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  • How COVID-19 lockdowns made life worse

    Author: AAP

Melbourne's brutal COVID-19 lockdown lasted 245 days and for many people, life got progressively worse during this time, new research shows.

Nearly half of Australians say the pandemic significantly reduced their quality of life and Melbourne had the highest proportion of people affected - with about 33 per cent of people aged 15 and over reporting their lives changed for the worse.

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This is compared to 25 per cent of people in non-urban Victoria, 21 per cent in urban areas of Victoria other than Melbourne, and 16 per cent for the country as a whole.

Various factors such as a decline in mental health, job insecurity and disruptions to education were cited as the cause, according to a survey by the University of Melbourne.

The Household, Income and Labour Dynamics in Australia survey found 45 per cent of respondents nationwide thought their lives were negatively impacted during the first year of the pandemic.

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Melburnians, who endured one of the world's longest lockdowns, along with single parents and people with disabilities were among those most affected by the health crisis.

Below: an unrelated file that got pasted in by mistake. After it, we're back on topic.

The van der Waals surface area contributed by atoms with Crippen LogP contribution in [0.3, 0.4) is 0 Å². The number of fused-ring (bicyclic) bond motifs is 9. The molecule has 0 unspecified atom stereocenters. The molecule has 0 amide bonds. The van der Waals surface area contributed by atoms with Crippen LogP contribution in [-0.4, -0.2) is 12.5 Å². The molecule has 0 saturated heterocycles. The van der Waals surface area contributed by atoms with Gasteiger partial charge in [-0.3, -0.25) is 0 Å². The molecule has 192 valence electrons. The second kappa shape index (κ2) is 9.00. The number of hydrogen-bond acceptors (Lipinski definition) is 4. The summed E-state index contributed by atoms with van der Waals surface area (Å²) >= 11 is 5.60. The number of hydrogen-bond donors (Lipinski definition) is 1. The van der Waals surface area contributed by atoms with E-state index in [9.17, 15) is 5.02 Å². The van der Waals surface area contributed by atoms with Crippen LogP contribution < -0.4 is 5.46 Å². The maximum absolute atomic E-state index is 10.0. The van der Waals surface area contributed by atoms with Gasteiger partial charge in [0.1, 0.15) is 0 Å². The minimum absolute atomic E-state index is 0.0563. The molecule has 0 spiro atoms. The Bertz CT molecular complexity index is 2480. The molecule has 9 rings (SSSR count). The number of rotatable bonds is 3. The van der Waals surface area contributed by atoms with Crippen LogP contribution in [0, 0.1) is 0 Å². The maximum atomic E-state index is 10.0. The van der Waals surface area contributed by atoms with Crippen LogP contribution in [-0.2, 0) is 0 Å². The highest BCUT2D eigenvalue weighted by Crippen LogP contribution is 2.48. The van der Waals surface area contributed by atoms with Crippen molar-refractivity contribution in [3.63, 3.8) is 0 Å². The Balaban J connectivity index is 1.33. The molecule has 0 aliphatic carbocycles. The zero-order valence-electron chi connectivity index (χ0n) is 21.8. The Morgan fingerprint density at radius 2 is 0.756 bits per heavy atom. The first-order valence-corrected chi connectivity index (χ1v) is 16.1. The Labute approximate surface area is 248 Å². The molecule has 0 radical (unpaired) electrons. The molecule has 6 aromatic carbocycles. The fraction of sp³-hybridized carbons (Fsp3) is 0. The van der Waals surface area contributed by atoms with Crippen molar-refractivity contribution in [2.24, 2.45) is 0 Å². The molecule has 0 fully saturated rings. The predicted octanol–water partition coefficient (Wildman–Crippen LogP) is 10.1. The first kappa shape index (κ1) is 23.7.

Additionally, nearly one in 20 workers across the country reported losing their job and Victoria had the highest reported rate of job termination at 5.3 per cent.

Mental health significantly declined during COVID, particularly among women due to factors like working from home and the loss of social support and connections.

Lead researcher and University of Melbourne Professor Roger Wilkins said ultimately, the survey showed adverse health effects of COVID-19 were not restricted to people who got sick and died.

"There's certainly cause for some alarm," he told AAP.

"We've already been seeing a trend in mental health decline, particularly amongst young people and that really accelerated in 2020. That potentially has many terrible implications going forward for wellbeing and demands on the health system."

There were reported changes in spending habits on alcohol and tobacco, with an 8 per cent increase in spending on alcohol and a 15.6 per cent rise in spending on tobacco in 2020.

Nearly one-third of tertiary students across the country reported an interruption of their studies during COVID-19, while about 49 per cent of Victorian students experienced an unforeseen interruption.

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